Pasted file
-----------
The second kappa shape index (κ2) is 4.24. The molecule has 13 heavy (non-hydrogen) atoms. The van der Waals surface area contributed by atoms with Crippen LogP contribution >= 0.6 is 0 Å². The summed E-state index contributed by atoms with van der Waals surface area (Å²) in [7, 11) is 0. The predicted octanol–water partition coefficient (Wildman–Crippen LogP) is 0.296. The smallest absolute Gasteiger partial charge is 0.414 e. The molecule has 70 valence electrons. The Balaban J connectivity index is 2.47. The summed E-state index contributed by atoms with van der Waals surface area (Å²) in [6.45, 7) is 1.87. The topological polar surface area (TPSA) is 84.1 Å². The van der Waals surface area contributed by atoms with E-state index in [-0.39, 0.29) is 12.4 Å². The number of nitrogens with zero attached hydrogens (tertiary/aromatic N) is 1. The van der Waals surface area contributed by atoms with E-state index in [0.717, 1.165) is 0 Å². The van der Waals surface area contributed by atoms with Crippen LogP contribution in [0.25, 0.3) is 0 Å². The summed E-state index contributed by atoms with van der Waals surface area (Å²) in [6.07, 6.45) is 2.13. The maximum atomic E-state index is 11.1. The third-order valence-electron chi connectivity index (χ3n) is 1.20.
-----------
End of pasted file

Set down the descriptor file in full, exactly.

The second kappa shape index (κ2) is 4.24. The molecule has 13 heavy (non-hydrogen) atoms. The van der Waals surface area contributed by atoms with Crippen LogP contribution >= 0.6 is 0 Å². The summed E-state index contributed by atoms with van der Waals surface area (Å²) in [7, 11) is 0. The predicted octanol–water partition coefficient (Wildman–Crippen LogP) is 0.296. The smallest absolute Gasteiger partial charge is 0.414 e. The molecule has 70 valence electrons. The Balaban J connectivity index is 2.47. The summed E-state index contributed by atoms with van der Waals surface area (Å²) in [6.45, 7) is 1.87. The topological polar surface area (TPSA) is 84.1 Å². The van der Waals surface area contributed by atoms with E-state index in [-0.39, 0.29) is 12.4 Å². The number of nitrogens with zero attached hydrogens (tertiary/aromatic N) is 1. The van der Waals surface area contributed by atoms with E-state index in [0.717, 1.165) is 0 Å². The van der Waals surface area contributed by atoms with Crippen LogP contribution in [0.25, 0.3) is 0 Å². The summed E-state index contributed by atoms with van der Waals surface area (Å²) in [6.07, 6.45) is 2.13. The maximum atomic E-state index is 11.1. The third-order valence-electron chi connectivity index (χ3n) is 1.20.